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3.7 out of 5 stars
The Glaze Book: A Visual Catalogue of Decorative Ceramic Glazes
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66 of 66 people found the following review helpful
on 9 May 2002
The book is divided according to clay types: earthenware, stoneware and porcelain. Each section contains glaze recipes for oxidation and reduction firings. The recipes are fully illustrated with tiles, and information on the quality of the glaze (e.g. matt/satin etc), and what to use the glaze for i.e. domestic, sculptural or decorative ware.
The authors has included sections on raku and soda firing, with a basic description of how each is achieved, and relevant recipes.
However, what really made the book for me, was a gallery of respected ceramicists who describe, briefly, their techniques, and sometimes include a recipe for the specific glaze/s. It helped to put the glazes into the wider context of surface treatment, and provided invaluable inspiration.
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9 of 9 people found the following review helpful
on 14 October 2009
The idea, layout and presentation of this book is excellent. However, I think too many of the stoneware glazes are above 1260 degrees and require a one-hour soak. This is very demanding on a kiln, many of which don't go over this temperature anyway. Also, although it looks as though the book is full of glaze recipes, a closer look shows that often it is the same glaze recipe with minor variations in the stain/oxide addition. This said, it is a great way of learning about glazes, and is ideally laid out for easy understanding. I'm very glad I bought it but wish it was just a bit better.
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on 21 July 2011
All the glazes in this book use nearly the same set of ingredients but in different proportions. This means you can buy in, say 10-20 different raw materials, which are all cheap, and make practically every glaze recipe featured. When you're learning its so useful to use same ingredients over and over in different proportions as you become familiar with how they react to each other, and the effect they have in different ratios to figure out how they work. There are no obscure materials in here, its all basic stuff every pottery supplier will stock.
Quite a few of the earthenware glaze recipes featured are simply a transparent with a coloured stain added (which feels like a bit of a rip off) most of which use lead sesquilicate, so not good for food and not good to breath in. You can probably substitute it for something else, haven't tried this yet though. If you are from ireland or britain its certainly worth getting this book, I bought an american book with this one and have no idea what most of the raw ingredients even are! Great price for it, packed well, delivery was quick enough. happy days.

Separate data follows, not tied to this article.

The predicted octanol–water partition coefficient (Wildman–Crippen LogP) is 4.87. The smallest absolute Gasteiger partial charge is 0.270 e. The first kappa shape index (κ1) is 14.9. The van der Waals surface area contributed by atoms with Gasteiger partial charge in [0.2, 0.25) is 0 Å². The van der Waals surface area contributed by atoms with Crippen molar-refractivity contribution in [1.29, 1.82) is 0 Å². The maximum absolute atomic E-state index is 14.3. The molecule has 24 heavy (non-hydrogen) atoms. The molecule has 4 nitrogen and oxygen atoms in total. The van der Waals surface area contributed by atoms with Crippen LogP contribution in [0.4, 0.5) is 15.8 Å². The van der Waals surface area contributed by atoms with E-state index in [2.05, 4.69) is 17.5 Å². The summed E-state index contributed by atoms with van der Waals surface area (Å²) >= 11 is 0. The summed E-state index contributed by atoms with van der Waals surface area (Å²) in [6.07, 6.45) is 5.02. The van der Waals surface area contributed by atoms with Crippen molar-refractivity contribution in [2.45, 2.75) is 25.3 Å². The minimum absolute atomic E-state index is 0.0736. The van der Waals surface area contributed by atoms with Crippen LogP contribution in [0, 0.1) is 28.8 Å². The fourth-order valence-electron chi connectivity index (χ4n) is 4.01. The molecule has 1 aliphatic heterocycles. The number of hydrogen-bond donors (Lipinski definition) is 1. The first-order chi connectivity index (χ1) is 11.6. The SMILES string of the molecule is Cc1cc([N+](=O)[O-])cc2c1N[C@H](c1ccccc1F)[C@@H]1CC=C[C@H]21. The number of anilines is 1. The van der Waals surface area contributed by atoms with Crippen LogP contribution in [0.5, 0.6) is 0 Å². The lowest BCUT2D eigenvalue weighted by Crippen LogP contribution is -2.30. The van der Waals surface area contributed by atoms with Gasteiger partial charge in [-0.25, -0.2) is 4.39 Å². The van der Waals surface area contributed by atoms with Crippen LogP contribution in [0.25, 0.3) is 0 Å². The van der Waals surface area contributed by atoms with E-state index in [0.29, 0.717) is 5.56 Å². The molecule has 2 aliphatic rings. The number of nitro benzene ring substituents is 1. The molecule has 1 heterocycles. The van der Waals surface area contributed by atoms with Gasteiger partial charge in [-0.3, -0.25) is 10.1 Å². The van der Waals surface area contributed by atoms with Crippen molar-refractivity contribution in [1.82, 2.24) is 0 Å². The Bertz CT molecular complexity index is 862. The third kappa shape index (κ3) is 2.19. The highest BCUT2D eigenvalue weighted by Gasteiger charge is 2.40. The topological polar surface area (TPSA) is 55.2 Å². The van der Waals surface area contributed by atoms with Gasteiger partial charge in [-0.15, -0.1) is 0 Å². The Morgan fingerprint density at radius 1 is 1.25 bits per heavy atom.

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1 of 1 people found the following review helpful
on 2 February 2013
Billiant glaze book and ocvers all clays including Raku. I have use some of the recipes and they came out true to the book sample, so really pleased
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on 28 December 2012
This book is excellent value for money. It reads simply and like a cooking recipe book, has a test tile image next to each recipe and is comprehensive in that it offers a taste of glaze opportunities across a wide selection of firing ranges. Where you develop the recipies and tweak for colour depth is up to the progression of the glaze maker, but the initial basics are all in this simple easy to follow guide. I have found it to be a good simple uncluttered teaching aid too.
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on 4 December 2013
As others have said, there actually aren't that many different glaze recipes in this book as most are slight variations on basic recipes. It's nicely produced and organised, but there's an annoying lack of necessary detail if you actually want to use some of the recipes and there's very little discussion of glaze theory.

At about £3 it was good value, and the pictures are nice, but if you're only going to buy one glaze book don't buy this one.
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13 of 17 people found the following review helpful
on 15 August 2002
This is a useful book, well presented and illustrated. Very useful if you are a beginner and need some inspiration and know how. Good guide to basic ingredients and what their purpose is at the beginning. Only annoying thing is why are the leading firing temperatures in degree F, this is 2002 not 1982.
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on 14 September 2014
Very good and useful, loads of recipes with raku, majolica and lustre in there too, however a lot of the recipes use stains, which is a downside for me but i'm sure it wouldn't bother most :)
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1 of 2 people found the following review helpful
on 13 May 2012
I bought this book as it looked like it provided a large number of different recipes and colours. Huge numbers of the recipes are in fact the same and just have different stains added. The 'firing range' is often a stated temperature rather than a range and the recipes that require a soak time are impossible for me to use as I am at college and cannot monopolise the kiln with my specific requirements. I have tried 3 of the recipes and all of them failed miserably - the 'matt' glaze came out shiny; one didn't melt at the stated temperature, and the other came out a completely different colour. I know these things are variable but!!
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on 7 February 2015
The glaze maker's bible. Get it, use it and enjoy the experiments.
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